I am at the Southern Economic Association meetings in Washington this weekend. JC Bradbury put together five North American Association of Sports Economists sessions for these meetings the first of which was yesterday afternoon. Three more are on tap for today and one more, mine, is 8 am Sunday morning. I expect it to be lonely in my session.
Last night, Bernd Frick and I took the opportunity of being close to a professional sports venue to do some field research. We went to see the Washington Wizards play the Houston Rockets at the Verizon Center.
We bought nearly the cheapest tickets in the house, $48, and sat one row from the top of the building not quite directly behind one of the baskets. While at the ticket window I asked how much to sit behind the bench – $150. And for $300, the sales person indicated I could sit on the bench, and probably be as effective a player as the current Wizards. At the distance we were from the court, it’s fortunate there is a big screen TV scoreboard hanging over center court or I may not have been able to tell Yao Ming from Chairman Mao. Before settling into our seats we stopped to get something to eat. A hot dog and a beer cost me $12.50. At half time I bought a bottle of water and a bag of peanuts – 8 bucks. How a family can afford this is beyond my understanding. How the hordes of teenagers that were there can afford this and use it to hang out as if it were a mall food court is even more baffling.
The Wizards started off well, and led by about 10 at the end of the first quarter. In fact, they led almost throughout the game until the final five minutes. Bernd remarked that it seemed the Rockets didn’t get serious about the game until there were five minutes to go. I overheard someone say the Rockets outscored the Wizards by 24 points in the fourth quarter.
Attending this game reminded me of the last NBA basketball game I attended, one which pitted the Washington Bullets, playing at the Capital Center, back in about 1985. I left that game with the same feelings with which I left last night’s game. How can the game I love most, played by some of the most gifted, athletic players in the world be made into a complete and utter bore? My answer is a laundry list of what some might call the ills of sports as a business. Too big a facility with fans far too distant from the action; timeouts that stretch interminably to allow television advertisements; glitz and distractions of all manner that take attention away from the game and place it on the side show.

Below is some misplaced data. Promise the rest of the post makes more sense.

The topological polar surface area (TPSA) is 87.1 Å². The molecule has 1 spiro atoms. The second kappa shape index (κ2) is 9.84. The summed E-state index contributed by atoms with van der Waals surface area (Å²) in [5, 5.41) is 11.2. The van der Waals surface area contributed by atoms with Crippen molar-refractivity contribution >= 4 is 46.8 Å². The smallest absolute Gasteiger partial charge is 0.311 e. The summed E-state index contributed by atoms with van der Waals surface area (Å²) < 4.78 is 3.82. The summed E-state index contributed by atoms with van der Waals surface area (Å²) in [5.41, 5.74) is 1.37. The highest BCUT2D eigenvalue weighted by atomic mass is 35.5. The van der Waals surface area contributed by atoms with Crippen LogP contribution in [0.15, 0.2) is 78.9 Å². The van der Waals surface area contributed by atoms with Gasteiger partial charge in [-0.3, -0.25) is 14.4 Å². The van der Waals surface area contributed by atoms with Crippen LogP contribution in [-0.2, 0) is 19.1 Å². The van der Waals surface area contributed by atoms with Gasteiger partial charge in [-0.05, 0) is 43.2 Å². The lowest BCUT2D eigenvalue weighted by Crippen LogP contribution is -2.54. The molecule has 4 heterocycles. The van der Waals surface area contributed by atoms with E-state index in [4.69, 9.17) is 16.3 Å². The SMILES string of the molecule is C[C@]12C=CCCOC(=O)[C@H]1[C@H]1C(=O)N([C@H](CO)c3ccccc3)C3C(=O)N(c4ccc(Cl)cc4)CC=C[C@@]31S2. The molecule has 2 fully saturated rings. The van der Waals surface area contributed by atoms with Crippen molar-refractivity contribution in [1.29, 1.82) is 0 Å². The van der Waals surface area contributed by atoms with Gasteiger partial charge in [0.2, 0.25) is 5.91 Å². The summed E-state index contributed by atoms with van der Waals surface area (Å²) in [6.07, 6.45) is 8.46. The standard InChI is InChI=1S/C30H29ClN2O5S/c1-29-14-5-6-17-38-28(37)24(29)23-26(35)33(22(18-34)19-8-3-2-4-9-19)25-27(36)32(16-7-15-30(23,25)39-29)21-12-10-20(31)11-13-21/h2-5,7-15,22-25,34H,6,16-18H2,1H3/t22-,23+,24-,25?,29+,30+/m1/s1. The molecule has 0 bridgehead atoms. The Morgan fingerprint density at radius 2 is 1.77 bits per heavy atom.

I was struck by how the fans seemed most excited and into the experience as they cheered for the animated Dunkin donuts and coffee cup racing on the big screen tv. I am sure if there had been a volume meter in the Verizon Center last night, the crowd noise would have been far louder during that race than at any point during the game.
Bernd and I discussed the Wizards’ cheerleaders. At one point they did a routine in which they bumped and grinded while unbuttoning their top and ultimately ripping it off revealing a bikini top that left little to the imagination. Clear family fun at its best. Fortunately we were far enough from the show that we couldn’t reach out to put dollars in their shorts, but I am sure that at the best strip clubs in Washington we could not have seen a better act. Bernd commented during that disastrous fourth quarter for the Wizards that it seemed the naked girls went on the floor to cheer a lot more once the team was behind than they had while the team was ahead. I think he is right.
I am glad I went to the game. Bernd and I talked a great deal about sports and sports economics. I am so totally clueless about European sport that talking with Bernd and other sports economists from Europe always gives me better understanding about the sports world and how different it is in the US and elsewhere.
As for basketball games, I will see thirty or so live games over the next few months between high school and college games. The talent is not the same at those games as it was last night at the Verizon Center, but the excitement and the joy of watching the game is enormously greater. I’ll probably tune in to a game or two when the NBA finals are on tv sometime in June 2009, but it will probably be another 23 years before I go to my next live NBA game.